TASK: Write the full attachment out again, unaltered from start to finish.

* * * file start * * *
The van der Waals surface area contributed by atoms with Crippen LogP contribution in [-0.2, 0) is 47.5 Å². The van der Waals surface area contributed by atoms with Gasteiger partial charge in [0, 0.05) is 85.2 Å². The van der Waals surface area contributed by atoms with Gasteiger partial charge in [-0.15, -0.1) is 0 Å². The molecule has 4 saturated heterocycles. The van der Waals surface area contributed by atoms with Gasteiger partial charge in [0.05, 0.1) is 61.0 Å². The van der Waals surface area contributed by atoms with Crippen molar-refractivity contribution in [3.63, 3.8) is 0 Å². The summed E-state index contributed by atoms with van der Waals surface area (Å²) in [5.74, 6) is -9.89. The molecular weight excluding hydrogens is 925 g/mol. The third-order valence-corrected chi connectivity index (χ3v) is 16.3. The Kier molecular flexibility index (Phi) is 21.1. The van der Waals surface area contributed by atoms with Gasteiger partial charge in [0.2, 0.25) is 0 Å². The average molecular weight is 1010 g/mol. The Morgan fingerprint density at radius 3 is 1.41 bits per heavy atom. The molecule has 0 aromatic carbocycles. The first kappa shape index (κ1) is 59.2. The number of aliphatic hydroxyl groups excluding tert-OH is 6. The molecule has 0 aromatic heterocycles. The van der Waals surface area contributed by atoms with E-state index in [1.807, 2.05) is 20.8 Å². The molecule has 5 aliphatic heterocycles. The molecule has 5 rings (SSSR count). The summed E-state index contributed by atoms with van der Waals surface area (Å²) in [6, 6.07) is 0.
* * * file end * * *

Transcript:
The van der Waals surface area contributed by atoms with Crippen LogP contribution in [-0.2, 0) is 47.5 Å². The van der Waals surface area contributed by atoms with Gasteiger partial charge in [0, 0.05) is 85.2 Å². The van der Waals surface area contributed by atoms with Gasteiger partial charge in [-0.15, -0.1) is 0 Å². The molecule has 4 saturated heterocycles. The van der Waals surface area contributed by atoms with Gasteiger partial charge in [0.05, 0.1) is 61.0 Å². The van der Waals surface area contributed by atoms with Crippen molar-refractivity contribution in [3.63, 3.8) is 0 Å². The summed E-state index contributed by atoms with van der Waals surface area (Å²) in [5.74, 6) is -9.89. The molecular weight excluding hydrogens is 925 g/mol. The third-order valence-corrected chi connectivity index (χ3v) is 16.3. The Kier molecular flexibility index (Phi) is 21.1. The van der Waals surface area contributed by atoms with Gasteiger partial charge in [0.2, 0.25) is 0 Å². The average molecular weight is 1010 g/mol. The Morgan fingerprint density at radius 3 is 1.41 bits per heavy atom. The molecule has 0 aromatic carbocycles. The first kappa shape index (κ1) is 59.2. The number of aliphatic hydroxyl groups excluding tert-OH is 6. The molecule has 0 aromatic heterocycles. The van der Waals surface area contributed by atoms with E-state index in [1.807, 2.05) is 20.8 Å². The molecule has 5 aliphatic heterocycles. The molecule has 5 rings (SSSR count). The summed E-state index contributed by atoms with van der Waals surface area (Å²) in [6, 6.07) is 0.